Modern air-ride or magnetic-control suspension systems still can't touch the insulating ride quality of the '78 Lincoln. I could run over an elephant and not feel the slightest disturbance. That effortless sensation in the ride also translates to the steering.

Of course, the steering is vague and mushy, but a newborn baby is strong enough to turn the wheel. The power steering is so overassisted that you can drive all day long using only your pinky. I bet the old man who sold vacuums on TV by lifting them with his pinky drove an old Lincoln.

Lincoln Continental

Other than being extremely comfortable and easy to drive, old people also love these cars because of their simplicity. There's no IDrive system or Microsoft Sync to fumble with. No electronic nanny telling you how to drive. It's equipped with the bare minimum of buttons and gauges that are absolutely needed to operate the car.

And it's all intuitive, meaning everything is easy to understand and operate. Modern cars are getting so confusing, with hundreds of buttons and operating systems. Even the shifters in new cars are needlessly confusing. The actor who played the chief engineer on the Starship Enterprise reportedly died because the weird, techy shifter in his Jeep didn't engage in park, rolled forward and pinned him to a wall. That's insane!

With the 1978 Lincoln, you'll never mistake what gear you're in. Nobody will ever confuse the climate-control fan speed for the radio volume and inadvertently blast the Carpenters for all the world to hear. This car was built when technology wasn't synonymous with luxury.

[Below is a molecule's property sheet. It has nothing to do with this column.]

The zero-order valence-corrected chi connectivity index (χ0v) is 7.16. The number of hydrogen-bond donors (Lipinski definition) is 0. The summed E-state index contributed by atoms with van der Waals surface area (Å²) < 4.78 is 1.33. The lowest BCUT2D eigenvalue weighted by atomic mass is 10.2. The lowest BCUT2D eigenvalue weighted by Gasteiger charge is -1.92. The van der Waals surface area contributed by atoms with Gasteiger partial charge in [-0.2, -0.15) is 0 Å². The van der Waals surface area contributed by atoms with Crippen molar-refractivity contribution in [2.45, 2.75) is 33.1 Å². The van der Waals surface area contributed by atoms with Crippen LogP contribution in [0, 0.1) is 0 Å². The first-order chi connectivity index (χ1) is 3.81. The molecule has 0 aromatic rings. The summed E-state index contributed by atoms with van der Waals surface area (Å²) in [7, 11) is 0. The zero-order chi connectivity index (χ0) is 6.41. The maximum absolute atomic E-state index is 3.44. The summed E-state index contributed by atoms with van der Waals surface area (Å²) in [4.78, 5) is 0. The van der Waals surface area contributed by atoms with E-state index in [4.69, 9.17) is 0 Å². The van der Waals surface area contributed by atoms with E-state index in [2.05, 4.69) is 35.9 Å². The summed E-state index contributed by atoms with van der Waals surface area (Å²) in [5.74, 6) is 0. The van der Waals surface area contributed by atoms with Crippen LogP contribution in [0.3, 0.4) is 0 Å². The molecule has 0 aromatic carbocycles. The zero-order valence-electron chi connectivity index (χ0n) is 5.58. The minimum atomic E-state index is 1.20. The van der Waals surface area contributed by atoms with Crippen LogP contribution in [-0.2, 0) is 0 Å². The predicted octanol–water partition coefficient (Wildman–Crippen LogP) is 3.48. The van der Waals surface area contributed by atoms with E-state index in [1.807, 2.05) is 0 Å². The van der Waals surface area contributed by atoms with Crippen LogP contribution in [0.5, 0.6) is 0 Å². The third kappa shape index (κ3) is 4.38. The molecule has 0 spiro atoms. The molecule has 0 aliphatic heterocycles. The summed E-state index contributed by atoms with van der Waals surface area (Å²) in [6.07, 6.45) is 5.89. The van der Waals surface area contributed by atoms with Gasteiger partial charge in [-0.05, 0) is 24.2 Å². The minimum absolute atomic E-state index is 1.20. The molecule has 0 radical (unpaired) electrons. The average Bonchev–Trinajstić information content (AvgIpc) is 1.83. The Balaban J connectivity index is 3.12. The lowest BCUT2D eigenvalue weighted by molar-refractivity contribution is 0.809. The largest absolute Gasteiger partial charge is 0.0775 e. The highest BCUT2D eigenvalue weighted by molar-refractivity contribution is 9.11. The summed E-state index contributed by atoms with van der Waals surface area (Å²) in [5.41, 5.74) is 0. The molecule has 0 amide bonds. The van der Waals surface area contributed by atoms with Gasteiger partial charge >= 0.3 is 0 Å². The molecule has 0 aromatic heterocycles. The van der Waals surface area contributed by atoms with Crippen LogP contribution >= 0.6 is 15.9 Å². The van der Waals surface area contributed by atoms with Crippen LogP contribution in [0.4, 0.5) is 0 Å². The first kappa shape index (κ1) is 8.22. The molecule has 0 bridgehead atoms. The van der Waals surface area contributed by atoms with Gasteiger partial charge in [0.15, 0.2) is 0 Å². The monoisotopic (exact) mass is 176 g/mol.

Instead, luxury in the 1970s meant fine Corinthian Nauga leather, opera windows and landau tops. You laugh at this style today just like you laugh at ruffled tuxedo shirts and leisure suits, but at least it was a style. Many modern luxury cars are so bland that you can't tell the difference between them. With a few exceptions, you don't see many styling risks taking place -- and the automotive designers that do take risks are often ridiculed.

Lincoln Continental

The acres of chrome styling makes driving land yachts easier as well. Despite the Lincoln's titanic length, the wheelbase is actually shorter because so much metal and chrome sticks out past the wheels. So with the shorter wheelbase and easy steering, parking this Brontosaurus isn't that bad. If you do get yourself into trouble, the bumpers actually do their jobs. They bump things without shattering into a thousand pieces.

So there's no reason to feel intimidated driving a land yacht. Matthew McConaughey was onto something with those crazy Lincoln commercials, when he said -- among other crazy things -- "Sometimes, you gotta go back to move forward."

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Used 2017 Lincoln Continental AWD Reserve
Used 2017 Lincoln Continental
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Used 2017 Lincoln Continental
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This image is a stock photo and is not an exact representation of any vehicle offered for sale. Advertised vehicles of this model may have styling, trim levels, colors and optional equipment that differ from the stock photo.
Driving a Land Yacht: My 1978 Lincoln Continental Coupe - Autotrader